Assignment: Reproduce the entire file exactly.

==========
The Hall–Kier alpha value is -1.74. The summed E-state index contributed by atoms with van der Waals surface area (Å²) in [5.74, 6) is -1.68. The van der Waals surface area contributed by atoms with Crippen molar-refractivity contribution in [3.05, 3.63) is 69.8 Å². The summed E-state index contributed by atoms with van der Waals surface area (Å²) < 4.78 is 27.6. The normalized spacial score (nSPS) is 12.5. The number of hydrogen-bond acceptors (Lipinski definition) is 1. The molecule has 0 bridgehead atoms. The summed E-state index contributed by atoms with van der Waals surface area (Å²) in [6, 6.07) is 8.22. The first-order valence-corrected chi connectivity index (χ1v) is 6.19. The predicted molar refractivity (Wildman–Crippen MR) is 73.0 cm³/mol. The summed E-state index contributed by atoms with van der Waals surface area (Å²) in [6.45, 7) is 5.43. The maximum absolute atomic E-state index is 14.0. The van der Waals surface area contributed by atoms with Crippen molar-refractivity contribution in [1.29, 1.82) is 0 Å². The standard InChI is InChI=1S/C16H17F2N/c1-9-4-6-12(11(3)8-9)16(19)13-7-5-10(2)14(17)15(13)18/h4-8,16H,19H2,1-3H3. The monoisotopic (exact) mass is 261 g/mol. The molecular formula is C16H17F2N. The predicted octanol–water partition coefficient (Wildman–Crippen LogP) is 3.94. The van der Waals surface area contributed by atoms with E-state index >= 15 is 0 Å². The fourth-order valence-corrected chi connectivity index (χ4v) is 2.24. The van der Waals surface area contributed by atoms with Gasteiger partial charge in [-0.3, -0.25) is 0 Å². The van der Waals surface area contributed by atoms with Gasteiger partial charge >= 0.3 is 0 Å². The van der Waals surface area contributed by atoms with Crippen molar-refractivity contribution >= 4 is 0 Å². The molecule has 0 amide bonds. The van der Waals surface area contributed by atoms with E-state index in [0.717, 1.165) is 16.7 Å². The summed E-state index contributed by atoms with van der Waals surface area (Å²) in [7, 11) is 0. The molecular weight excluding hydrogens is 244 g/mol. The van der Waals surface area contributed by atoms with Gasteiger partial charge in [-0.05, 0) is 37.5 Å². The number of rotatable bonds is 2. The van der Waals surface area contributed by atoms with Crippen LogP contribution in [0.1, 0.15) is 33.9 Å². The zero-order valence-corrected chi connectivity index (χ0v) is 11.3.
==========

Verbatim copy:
The Hall–Kier alpha value is -1.74. The summed E-state index contributed by atoms with van der Waals surface area (Å²) in [5.74, 6) is -1.68. The van der Waals surface area contributed by atoms with Crippen molar-refractivity contribution in [3.05, 3.63) is 69.8 Å². The summed E-state index contributed by atoms with van der Waals surface area (Å²) < 4.78 is 27.6. The normalized spacial score (nSPS) is 12.5. The number of hydrogen-bond acceptors (Lipinski definition) is 1. The molecule has 0 bridgehead atoms. The summed E-state index contributed by atoms with van der Waals surface area (Å²) in [6, 6.07) is 8.22. The first-order valence-corrected chi connectivity index (χ1v) is 6.19. The predicted molar refractivity (Wildman–Crippen MR) is 73.0 cm³/mol. The summed E-state index contributed by atoms with van der Waals surface area (Å²) in [6.45, 7) is 5.43. The maximum absolute atomic E-state index is 14.0. The van der Waals surface area contributed by atoms with Crippen molar-refractivity contribution in [1.29, 1.82) is 0 Å². The standard InChI is InChI=1S/C16H17F2N/c1-9-4-6-12(11(3)8-9)16(19)13-7-5-10(2)14(17)15(13)18/h4-8,16H,19H2,1-3H3. The monoisotopic (exact) mass is 261 g/mol. The molecular formula is C16H17F2N. The predicted octanol–water partition coefficient (Wildman–Crippen LogP) is 3.94. The van der Waals surface area contributed by atoms with E-state index >= 15 is 0 Å². The fourth-order valence-corrected chi connectivity index (χ4v) is 2.24. The van der Waals surface area contributed by atoms with Gasteiger partial charge in [-0.3, -0.25) is 0 Å². The van der Waals surface area contributed by atoms with Gasteiger partial charge >= 0.3 is 0 Å². The van der Waals surface area contributed by atoms with Crippen molar-refractivity contribution >= 4 is 0 Å². The molecule has 0 amide bonds. The van der Waals surface area contributed by atoms with E-state index in [0.717, 1.165) is 16.7 Å². The summed E-state index contributed by atoms with van der Waals surface area (Å²) in [7, 11) is 0. The molecular weight excluding hydrogens is 244 g/mol. The van der Waals surface area contributed by atoms with Gasteiger partial charge in [-0.05, 0) is 37.5 Å². The number of rotatable bonds is 2. The van der Waals surface area contributed by atoms with Crippen LogP contribution in [0.1, 0.15) is 33.9 Å². The zero-order valence-corrected chi connectivity index (χ0v) is 11.3.